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Stephen Logan

Parliament Becoming Social with Online Question Time

21st Jul 2009 News, Industry News 2 minutes to read


As the Internet becomes more ‘social’ the way in which we interact with one another, as well as with brands, companies and respected personalities is changing. Now a new service is providing an open forum for people to pose questions to MPs.

Of course it has long been a tradition that you can go in and discuss parliamentary matters with your local MP; either in their office in the commons or constituency out-post. However, this has been taken into the cyber realm with the creation of Yoosk.com’s parliament backed Ask-An-MP service.

However, Yoosk goes a little further than simply providing access to your local MP. There are hundreds of personalities from all walks of life, including footballers, writers and the business people. The Ask-An-MP feature is their latest inclusion and with the run up to a major general election as well as political controversies that are filling the halls of the Commons, it could well become a much-used resource.

Of course there’s no guarantee that MPs will answer all questions; in fact it’d be safe to assume that the majority of leading MPs would probably only consider approaching queries that allow them to provide a bit of personal spin and won’t cause any adverse publicity. However, this combination of democratic governance and social media type interaction is certainly one to look out for in the coming months.

Users will also be voting for the most popular questions. Therefore even if you would like to question Alastair Darling on a few of his budgeting policies, it’s going to be an uphill struggle to get through to the man himself. In fact initially only 12 MPs will be manning the question booth to answer these queries; but doubtless, if the service does take off they will be clamouring to get on and boost the profile of themselves as MPs and that of their party too.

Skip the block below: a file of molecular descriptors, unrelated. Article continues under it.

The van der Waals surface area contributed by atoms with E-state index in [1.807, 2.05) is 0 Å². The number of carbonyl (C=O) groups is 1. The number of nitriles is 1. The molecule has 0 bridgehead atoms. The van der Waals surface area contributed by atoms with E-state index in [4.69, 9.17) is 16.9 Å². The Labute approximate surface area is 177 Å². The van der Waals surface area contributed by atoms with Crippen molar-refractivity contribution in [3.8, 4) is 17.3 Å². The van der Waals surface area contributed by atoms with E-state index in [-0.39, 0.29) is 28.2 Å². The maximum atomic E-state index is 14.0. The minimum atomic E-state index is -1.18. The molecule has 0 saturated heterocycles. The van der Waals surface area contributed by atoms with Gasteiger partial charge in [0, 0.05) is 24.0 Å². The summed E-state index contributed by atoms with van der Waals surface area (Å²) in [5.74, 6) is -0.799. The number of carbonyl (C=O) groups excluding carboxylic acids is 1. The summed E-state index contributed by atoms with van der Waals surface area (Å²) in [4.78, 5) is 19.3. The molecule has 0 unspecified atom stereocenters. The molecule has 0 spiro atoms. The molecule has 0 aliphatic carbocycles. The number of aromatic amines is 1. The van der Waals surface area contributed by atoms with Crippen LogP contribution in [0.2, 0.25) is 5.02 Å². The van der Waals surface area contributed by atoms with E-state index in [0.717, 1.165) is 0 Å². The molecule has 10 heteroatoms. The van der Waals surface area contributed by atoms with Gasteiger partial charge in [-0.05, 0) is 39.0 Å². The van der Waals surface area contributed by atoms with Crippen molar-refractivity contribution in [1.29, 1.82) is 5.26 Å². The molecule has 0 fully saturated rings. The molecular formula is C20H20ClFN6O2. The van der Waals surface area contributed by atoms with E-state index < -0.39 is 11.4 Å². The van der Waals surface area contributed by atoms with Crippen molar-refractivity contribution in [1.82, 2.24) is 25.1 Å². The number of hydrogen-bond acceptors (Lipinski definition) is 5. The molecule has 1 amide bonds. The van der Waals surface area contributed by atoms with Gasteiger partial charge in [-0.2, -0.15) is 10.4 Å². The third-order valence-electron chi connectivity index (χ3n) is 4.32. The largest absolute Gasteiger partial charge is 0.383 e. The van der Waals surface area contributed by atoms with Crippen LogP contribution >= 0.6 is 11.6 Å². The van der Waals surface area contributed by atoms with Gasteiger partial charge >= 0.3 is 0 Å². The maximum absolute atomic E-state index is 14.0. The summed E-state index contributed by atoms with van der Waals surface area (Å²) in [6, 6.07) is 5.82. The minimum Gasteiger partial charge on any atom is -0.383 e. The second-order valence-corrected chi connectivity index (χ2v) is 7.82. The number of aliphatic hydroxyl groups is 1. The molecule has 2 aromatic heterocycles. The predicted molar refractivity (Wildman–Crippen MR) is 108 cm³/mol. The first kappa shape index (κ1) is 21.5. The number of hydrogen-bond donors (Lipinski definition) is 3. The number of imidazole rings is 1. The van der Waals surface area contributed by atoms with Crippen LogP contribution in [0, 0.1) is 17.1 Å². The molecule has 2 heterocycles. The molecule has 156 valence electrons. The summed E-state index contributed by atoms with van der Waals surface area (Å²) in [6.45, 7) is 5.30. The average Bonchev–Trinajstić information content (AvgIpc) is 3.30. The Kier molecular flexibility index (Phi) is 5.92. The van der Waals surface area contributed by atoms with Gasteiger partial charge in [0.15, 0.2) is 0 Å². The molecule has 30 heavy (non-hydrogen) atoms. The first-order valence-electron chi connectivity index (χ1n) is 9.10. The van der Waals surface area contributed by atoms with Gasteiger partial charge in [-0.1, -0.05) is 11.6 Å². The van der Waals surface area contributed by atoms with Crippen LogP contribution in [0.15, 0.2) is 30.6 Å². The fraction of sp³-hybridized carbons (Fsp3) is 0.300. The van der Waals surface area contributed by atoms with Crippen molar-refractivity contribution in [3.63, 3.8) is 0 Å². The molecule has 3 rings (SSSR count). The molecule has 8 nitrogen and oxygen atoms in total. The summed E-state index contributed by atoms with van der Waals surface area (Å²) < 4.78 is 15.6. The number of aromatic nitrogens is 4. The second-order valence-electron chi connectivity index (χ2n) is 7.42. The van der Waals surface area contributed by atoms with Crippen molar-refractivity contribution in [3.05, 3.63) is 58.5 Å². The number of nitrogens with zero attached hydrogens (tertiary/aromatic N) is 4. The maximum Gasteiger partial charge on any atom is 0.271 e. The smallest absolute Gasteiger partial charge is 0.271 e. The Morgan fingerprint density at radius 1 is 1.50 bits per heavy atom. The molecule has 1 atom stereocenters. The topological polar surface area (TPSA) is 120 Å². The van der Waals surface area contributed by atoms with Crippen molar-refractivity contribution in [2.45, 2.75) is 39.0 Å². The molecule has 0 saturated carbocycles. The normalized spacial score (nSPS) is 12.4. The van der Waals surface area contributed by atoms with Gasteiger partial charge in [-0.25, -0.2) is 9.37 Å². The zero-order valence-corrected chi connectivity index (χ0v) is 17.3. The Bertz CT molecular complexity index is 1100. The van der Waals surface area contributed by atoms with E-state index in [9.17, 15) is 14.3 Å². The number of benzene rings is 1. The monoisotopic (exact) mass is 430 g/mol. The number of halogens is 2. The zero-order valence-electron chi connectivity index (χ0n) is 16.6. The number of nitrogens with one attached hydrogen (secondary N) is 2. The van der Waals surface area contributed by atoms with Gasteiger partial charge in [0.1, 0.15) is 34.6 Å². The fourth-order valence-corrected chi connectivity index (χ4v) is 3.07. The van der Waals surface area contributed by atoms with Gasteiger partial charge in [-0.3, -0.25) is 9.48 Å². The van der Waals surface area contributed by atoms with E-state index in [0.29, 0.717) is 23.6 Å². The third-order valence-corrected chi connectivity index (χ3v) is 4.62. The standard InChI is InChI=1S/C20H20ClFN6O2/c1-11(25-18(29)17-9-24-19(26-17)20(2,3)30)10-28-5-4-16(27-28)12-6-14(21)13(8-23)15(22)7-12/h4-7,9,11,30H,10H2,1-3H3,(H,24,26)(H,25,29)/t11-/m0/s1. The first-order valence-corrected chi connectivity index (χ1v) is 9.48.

Tweetminster still provides a good overview of elected official using Twitter it shouldn’t be forgotten; allowing the public to pose 140 character questions to politicians brave enough to sign up to the Twitter service. But Yoosk appears to be a far more thorough and possibly productive way of getting your questions answered and reviewing those set by others. It is also yet another indication of the need to use the Internet to reach out to people; be they friends, constituents, opponents, customers or celebrities, the world is becoming social.

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Stephen Logan
About the author

Stephen Logan

Stephen Logan was a Senior Content Marketer at Koozai. With four years experience writing exclusively for the search engine marketing industry, he has amassed a wealth of industry related knowledge. He will be breaking news stories and contributing compelling SEO related stories.

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